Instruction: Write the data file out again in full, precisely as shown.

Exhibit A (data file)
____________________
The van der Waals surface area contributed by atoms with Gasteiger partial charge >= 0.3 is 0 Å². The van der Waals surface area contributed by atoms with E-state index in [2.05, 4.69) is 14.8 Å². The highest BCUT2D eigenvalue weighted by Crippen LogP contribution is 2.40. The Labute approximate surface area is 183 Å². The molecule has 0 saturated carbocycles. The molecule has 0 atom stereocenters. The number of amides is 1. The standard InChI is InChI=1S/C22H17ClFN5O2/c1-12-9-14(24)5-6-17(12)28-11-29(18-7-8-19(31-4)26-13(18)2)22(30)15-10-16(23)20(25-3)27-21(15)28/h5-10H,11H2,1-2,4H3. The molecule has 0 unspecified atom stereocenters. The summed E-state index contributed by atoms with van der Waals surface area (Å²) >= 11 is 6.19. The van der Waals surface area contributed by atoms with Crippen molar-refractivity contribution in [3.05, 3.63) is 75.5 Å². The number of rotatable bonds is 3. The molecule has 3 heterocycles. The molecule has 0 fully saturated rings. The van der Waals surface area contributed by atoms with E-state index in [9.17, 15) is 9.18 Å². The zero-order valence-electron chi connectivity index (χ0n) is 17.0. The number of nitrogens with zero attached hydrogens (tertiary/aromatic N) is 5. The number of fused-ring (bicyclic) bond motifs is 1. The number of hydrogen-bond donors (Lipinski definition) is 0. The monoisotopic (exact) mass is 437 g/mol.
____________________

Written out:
The van der Waals surface area contributed by atoms with Gasteiger partial charge >= 0.3 is 0 Å². The van der Waals surface area contributed by atoms with E-state index in [2.05, 4.69) is 14.8 Å². The highest BCUT2D eigenvalue weighted by Crippen LogP contribution is 2.40. The Labute approximate surface area is 183 Å². The molecule has 0 saturated carbocycles. The molecule has 0 atom stereocenters. The number of amides is 1. The standard InChI is InChI=1S/C22H17ClFN5O2/c1-12-9-14(24)5-6-17(12)28-11-29(18-7-8-19(31-4)26-13(18)2)22(30)15-10-16(23)20(25-3)27-21(15)28/h5-10H,11H2,1-2,4H3. The molecule has 0 unspecified atom stereocenters. The summed E-state index contributed by atoms with van der Waals surface area (Å²) >= 11 is 6.19. The van der Waals surface area contributed by atoms with Crippen molar-refractivity contribution in [3.05, 3.63) is 75.5 Å². The number of rotatable bonds is 3. The molecule has 3 heterocycles. The molecule has 0 fully saturated rings. The van der Waals surface area contributed by atoms with E-state index in [9.17, 15) is 9.18 Å². The zero-order valence-electron chi connectivity index (χ0n) is 17.0. The number of nitrogens with zero attached hydrogens (tertiary/aromatic N) is 5. The number of fused-ring (bicyclic) bond motifs is 1. The number of hydrogen-bond donors (Lipinski definition) is 0. The monoisotopic (exact) mass is 437 g/mol.